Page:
Freddie Jackson was the main attraction at the "Superfest" R&B concert Saturday at the Forum, but Morris Day stole the show.
In fact, Day--Prince's swaggering rival in "Purple Rain"--seemed to be doing a dry parody of a romantic R&B star like Jackson. His send-up of a dapper Casanova--complete with a four-step seduction plan--was basically an exaggerated version of Jackson's lady-killer performance.
Playing a smooth-talking cad, Day got a big laugh when he intoned with false sincerity, "I'd like to talk to you about one of my favorite subjects . . . me."
That remark wasn't much more self-enamored than Jackson's telling a young lady that she's come to the right place if she wants "an awesome lover."
Only Jackson wasn't playing for laughs.
While Day tests the boundaries of contemporary R&B, Jackson falls comfortably within those boundaries. He's a good, solid singer and has an easy rapport with an audience but is utterly conventional. For all his success in the last three years--he's about to land his seventh No. 1 R&B hit--he continues to be regarded by many as a poor man's Luther Vandross. That's because Jackson mines the same territory as Vandross--romantic R&B ballads--but does so without the same class, sophistication and wit.
Jackson has some attractive songs, such as the courtly ballad "You Are My Lady" and the warm, melodic invitation "Jam Tonight." The husky-voiced New Yorker deserves credit for presenting a strong, masculine image and for refusing to bleach out the soulfulness of his music in a bid to attract more pop air play. But there's not much inspiration or originality in his work. He's the Alabama or the Air Supply of R&B: His stats are more impressive than his music.
By contrast, Day's witty, lighthearted set was a marvelous mix of music, humor, personality and theater. The Minneapolis native performed "Jungle Love" and "The Bird," the Time's hits from "Purple Rain," as well as his recent solo releases, including the sexy "Fishnet." Many of those songs are closer in spirit to pop-rock than they are to traditional R&B, which may explain why Day was received coolly by an audience drawn largely by mainstream R&B favorites like Jackson, the Whispers and Gladys Knight & the Pips. It's also possible that Day's dry, tongue-in-cheek humor was too hip for the room.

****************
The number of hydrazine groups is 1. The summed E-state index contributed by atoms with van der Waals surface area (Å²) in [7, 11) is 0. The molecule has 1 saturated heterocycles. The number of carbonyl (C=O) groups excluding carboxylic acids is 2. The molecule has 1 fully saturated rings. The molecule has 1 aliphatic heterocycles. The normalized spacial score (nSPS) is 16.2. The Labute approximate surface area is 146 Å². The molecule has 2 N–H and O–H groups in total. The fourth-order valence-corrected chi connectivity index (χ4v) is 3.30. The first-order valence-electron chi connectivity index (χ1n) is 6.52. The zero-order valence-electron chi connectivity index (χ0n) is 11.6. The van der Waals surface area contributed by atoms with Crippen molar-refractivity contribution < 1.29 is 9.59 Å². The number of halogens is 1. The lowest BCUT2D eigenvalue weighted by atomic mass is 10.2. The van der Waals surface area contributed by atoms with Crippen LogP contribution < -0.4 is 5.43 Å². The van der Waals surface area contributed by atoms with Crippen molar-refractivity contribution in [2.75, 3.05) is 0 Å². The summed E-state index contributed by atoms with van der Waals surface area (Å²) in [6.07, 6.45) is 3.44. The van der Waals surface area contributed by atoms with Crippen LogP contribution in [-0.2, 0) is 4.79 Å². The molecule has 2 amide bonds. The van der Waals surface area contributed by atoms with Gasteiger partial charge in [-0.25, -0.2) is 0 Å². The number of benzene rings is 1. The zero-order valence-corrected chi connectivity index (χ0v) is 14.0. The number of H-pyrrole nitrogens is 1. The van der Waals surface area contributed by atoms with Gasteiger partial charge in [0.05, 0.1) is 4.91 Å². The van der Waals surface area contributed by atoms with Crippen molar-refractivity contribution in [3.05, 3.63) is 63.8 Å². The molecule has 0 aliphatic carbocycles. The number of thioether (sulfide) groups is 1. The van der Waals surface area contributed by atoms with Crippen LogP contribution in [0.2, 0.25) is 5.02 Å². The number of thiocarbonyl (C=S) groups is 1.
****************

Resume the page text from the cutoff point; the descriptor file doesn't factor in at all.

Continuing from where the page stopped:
Both the Whispers and Knight & the Pips are coming off No. 1 R&B hits. The Whispers epitomize the suave, classy male vocal group that has long been a staple of R&B. They combine the smooth harmonizing of the Mills Brothers with the snappy choreography of the Temptations and have updated that classic style for '80s tastes with dance hits like the breezy "And the Beat Goes On" and last year's propulsive "Rock Steady."
It's heartening that the group, formed in Los Angeles in 1964, is keeping the male vocal group tradition alive. It is Knight & the Pips' greater achievement that they have come to transcend all genres and idioms. The group, remains totally contemporary--27 years after its first Top-10 hit.
Newcomer Miki Howard opened the show with a brief set that featured her recent R&B hit "That's What Love Is." The Chicago native, formerly the leader of the group Side Effect, demonstrated why she has become one of the top new female stars in R&B.
The Superfest tour is staged annually by Budweiser. If you didn't know that going into the show, you surely did by the time it was over. A sign hawking the brewer ran the length of the stage, and two more signs and two truck-size replicas of beer cans hung above the stage, where they remained illuminated through all the performances. And if you missed all that, 13 (count 'em) "This Bud's for You" jingles were piped into the hall between acts.
It was enough to make you want to bring back Prohibition.